Perfect Sound Forever


by Brett Stevens
(April 2014)

Transport yourself back to the 1980ís. You are a teenager who lives in a suburb bulging outward from the freeway in a network of cul-de-sacs. You go to a local school where, if you wear all black or have pentagram jewelry, you will be sent home on suspicion of Satanism. Your parents both work long hours away in the city and there is little for you to do. Too young to drink, movies are expensive, too geeky to date.

It's Friday night. Too young for a girlfriend, not popular enough for a keg party with the football team, you tell your parents you are going to study and go into your room. They like that idea, since your teachers report that you're bright but uninterested in schoolwork. An underachiever they say, which is a bad thing when your entire country is mobilizing around high achievement (and high personal reward) as a way to beat back encroaching Communism.

You close the bedroom door and hit play on your tape deck. Metallica jets out of the speakers. You boot up your computer. Then you instruct your modem to call a number of a BBS -- that's "bulletin board system," for a computer that can store and retrieve public and private messages -- in New Jersey. The tiny speaker inside calls out the tones that make up digits in the phone system. Then, a pause while two computers sing to each other in weird high-pitched howls, then a crashing of static as the connection is made. A single line appears on your green monochrome screen.

To people in 2014, such a scenario seems unreal. We can buy whatever we want online. Record stores, where they still exist, stock a wide diversity of "niche" genres. There are hundreds of music magazines, and tens of thousands of music sites. We are drowning in information, not starving for it. But before this was commonplace, a cutting edge of innovative hackers forged a network of sites, conference calls and hidden caches of information. They then used this cobbled network to find information on music, including heavy metal.

Especially heavy metal.

"In the 80s, BBSes were the most important thing to the hacker world. They were where people met, talked, exchanged information," said legendary hacker Erik Bloodaxe, whose exploits with the hacker group Legion of Doom stirred many imaginations back in the day. "They were the central meeting places where you could find those people who actually cared about the same things you cared about."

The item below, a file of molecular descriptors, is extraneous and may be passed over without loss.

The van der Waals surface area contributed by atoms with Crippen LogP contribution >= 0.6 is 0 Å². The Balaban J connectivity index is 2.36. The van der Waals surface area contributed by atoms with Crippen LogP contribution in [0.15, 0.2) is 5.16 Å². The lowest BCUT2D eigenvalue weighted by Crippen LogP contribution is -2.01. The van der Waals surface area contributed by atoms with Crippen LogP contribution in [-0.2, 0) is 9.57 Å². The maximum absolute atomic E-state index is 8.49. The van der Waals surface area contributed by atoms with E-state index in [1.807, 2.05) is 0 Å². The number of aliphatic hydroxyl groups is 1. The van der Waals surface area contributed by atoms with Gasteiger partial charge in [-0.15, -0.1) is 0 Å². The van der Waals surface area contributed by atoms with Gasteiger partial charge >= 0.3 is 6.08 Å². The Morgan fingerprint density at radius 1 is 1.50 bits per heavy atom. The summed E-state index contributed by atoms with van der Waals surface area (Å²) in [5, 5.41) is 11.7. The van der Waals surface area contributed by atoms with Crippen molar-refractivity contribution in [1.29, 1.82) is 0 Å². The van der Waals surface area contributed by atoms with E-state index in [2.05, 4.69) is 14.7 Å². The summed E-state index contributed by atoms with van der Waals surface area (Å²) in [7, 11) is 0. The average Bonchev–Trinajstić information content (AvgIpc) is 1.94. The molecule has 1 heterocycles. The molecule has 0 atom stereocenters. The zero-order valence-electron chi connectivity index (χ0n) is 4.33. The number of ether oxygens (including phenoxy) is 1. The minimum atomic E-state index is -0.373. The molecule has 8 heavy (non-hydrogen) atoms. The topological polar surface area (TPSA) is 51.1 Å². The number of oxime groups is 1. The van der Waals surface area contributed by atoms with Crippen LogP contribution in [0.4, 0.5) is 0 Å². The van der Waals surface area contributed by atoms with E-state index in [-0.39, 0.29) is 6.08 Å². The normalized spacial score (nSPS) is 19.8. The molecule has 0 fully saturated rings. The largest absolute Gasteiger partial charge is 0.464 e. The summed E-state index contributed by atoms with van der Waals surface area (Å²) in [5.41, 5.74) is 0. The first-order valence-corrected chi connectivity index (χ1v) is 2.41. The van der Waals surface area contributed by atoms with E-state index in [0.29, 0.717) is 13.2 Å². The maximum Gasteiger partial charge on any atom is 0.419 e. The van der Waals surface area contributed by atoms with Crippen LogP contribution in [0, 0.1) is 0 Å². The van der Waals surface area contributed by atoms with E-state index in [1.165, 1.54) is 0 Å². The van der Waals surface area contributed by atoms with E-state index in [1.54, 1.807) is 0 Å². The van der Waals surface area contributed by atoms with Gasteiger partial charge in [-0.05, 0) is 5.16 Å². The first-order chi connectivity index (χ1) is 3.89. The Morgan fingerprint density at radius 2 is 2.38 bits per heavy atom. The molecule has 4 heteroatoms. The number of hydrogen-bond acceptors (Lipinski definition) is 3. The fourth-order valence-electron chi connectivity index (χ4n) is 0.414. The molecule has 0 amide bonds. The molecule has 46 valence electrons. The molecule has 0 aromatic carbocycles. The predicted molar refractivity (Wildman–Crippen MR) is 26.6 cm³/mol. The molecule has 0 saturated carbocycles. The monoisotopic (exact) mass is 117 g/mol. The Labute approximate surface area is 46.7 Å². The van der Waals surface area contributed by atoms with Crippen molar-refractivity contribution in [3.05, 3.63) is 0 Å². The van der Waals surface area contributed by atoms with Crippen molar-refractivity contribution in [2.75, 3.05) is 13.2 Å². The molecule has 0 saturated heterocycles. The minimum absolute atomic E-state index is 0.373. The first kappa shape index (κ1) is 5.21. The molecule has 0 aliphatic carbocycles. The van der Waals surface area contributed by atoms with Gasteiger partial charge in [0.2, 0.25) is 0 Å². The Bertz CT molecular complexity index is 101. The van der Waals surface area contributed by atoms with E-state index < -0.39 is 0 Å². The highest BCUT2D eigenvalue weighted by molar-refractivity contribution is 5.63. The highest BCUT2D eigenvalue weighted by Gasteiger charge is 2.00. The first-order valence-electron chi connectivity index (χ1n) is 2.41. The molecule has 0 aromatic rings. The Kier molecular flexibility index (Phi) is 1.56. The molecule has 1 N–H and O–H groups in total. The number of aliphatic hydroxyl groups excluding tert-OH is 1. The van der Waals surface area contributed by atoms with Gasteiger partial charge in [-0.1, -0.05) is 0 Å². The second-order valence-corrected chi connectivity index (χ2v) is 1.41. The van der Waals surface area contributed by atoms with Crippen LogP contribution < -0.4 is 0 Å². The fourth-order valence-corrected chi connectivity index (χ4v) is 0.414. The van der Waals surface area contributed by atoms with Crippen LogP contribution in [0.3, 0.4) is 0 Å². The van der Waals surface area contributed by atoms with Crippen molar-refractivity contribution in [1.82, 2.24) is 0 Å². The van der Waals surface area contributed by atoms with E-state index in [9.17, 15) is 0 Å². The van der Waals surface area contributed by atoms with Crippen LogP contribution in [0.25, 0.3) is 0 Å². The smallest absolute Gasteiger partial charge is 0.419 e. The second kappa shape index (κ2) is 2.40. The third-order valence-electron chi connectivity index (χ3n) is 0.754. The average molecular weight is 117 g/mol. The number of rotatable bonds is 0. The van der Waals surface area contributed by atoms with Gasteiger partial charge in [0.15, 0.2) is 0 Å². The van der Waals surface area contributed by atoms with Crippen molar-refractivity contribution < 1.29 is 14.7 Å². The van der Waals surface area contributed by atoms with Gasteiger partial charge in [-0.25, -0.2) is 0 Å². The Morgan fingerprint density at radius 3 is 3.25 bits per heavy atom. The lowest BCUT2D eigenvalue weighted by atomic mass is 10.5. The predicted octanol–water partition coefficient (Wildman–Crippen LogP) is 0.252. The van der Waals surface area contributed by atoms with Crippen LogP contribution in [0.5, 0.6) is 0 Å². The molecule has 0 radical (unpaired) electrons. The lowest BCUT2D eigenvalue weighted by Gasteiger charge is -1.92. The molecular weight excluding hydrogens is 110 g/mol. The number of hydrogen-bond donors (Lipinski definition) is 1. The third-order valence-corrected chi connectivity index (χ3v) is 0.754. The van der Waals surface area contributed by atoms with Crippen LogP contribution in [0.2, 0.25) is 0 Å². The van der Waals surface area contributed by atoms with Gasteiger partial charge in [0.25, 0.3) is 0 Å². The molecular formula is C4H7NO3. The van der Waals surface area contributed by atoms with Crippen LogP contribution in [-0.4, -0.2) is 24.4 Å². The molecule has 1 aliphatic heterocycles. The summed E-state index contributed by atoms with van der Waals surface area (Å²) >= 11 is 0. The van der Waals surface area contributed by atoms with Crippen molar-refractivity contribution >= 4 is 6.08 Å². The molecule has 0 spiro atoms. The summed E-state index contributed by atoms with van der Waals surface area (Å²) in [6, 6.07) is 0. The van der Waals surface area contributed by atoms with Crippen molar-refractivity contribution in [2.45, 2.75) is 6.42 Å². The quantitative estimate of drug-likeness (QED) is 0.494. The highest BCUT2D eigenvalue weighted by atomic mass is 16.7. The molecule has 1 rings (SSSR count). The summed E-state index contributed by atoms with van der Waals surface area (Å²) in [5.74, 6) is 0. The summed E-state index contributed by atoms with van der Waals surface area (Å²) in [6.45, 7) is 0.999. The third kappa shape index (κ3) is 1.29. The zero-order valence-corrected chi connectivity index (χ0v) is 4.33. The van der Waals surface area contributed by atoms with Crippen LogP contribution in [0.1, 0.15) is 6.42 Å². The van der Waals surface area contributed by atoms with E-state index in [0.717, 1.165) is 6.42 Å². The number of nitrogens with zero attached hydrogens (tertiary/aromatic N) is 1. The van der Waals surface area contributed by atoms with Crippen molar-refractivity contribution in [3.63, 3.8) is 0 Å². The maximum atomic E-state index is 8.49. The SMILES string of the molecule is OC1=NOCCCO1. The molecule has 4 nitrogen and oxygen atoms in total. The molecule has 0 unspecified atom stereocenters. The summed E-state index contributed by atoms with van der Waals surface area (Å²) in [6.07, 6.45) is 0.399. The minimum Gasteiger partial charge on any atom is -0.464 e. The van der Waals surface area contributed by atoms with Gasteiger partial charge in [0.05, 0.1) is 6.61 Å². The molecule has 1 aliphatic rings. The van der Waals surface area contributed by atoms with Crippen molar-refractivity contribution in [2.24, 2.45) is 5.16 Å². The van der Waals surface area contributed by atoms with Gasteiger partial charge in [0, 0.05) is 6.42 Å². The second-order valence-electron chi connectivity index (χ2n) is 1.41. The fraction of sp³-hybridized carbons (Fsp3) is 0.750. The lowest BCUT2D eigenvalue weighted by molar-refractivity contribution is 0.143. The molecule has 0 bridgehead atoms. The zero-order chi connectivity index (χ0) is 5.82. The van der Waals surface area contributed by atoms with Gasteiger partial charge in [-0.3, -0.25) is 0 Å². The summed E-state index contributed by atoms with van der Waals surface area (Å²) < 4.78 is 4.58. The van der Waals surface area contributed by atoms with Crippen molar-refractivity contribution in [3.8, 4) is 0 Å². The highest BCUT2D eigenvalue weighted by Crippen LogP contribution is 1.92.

Bloodaxe would know. In addition to being "the best hacker I ever met," according to Loyd Blankenship, the technologist and hacker who wrote "The Hacker's Manifesto" that was later quoted in the cyberpunk-slash-teen drama Hackers, Bloodaxe edited one of the first hacker publications, Phrack. Phrack -- named for a combination of the terms "phreak" and "hack" referring to phone and computer exploitation, respectively -- and is an expert at finding information. Especially hidden information, or data that is marginalized because it does not comport to society's view of itself.

"[Y]oung hackers tend to imagine themselves as renegades living outside the law, so the music associated with that at the time was certainly heavy metal," Bloodaxe added when queried about the heavy metal connection. While he personally lived on a steady diet of Queensryche, Metallica, Iron Maiden and Judas Priest, he knew others had different tastes. And yet, there were still heavy metal connections.

"Most of the people in my peer group would be calling bulletin boards daily and were phone phreaks, so their long-distance calls were free. It was basically like being a regular on 4chan or Reddit, but thirty years ago. So we would talk about niche topics like metal that were very hard to find out about unless you, say, lived in a big city or college town and knew the right people/right places to go," said Grandmaster Ratte, a member of the Cult of the Dead Cow well-regarded in hacker circles. "Instead, you had access to people from all over the world, many of whom were very knowledgeable. I learned about tons of interesting subcultures via BBSs that I never would have known about until the Internet came along," he added.

"Most of this music was beyond the scope of mainstream media at the time. Even MTV wasn't playing metal (other than hair metal) until years later," opined the hacker known as Reflexive_Arc, who wrote some of the covert documentation that formed the mainstay of the hacker underground. "I remembering coming across lyrics mostly on places like Dark Side and Metal AE," he added, referring to two online systems of the type called "AEs" for the software they used, Ascii Express Professional by Southwestern Data Systems.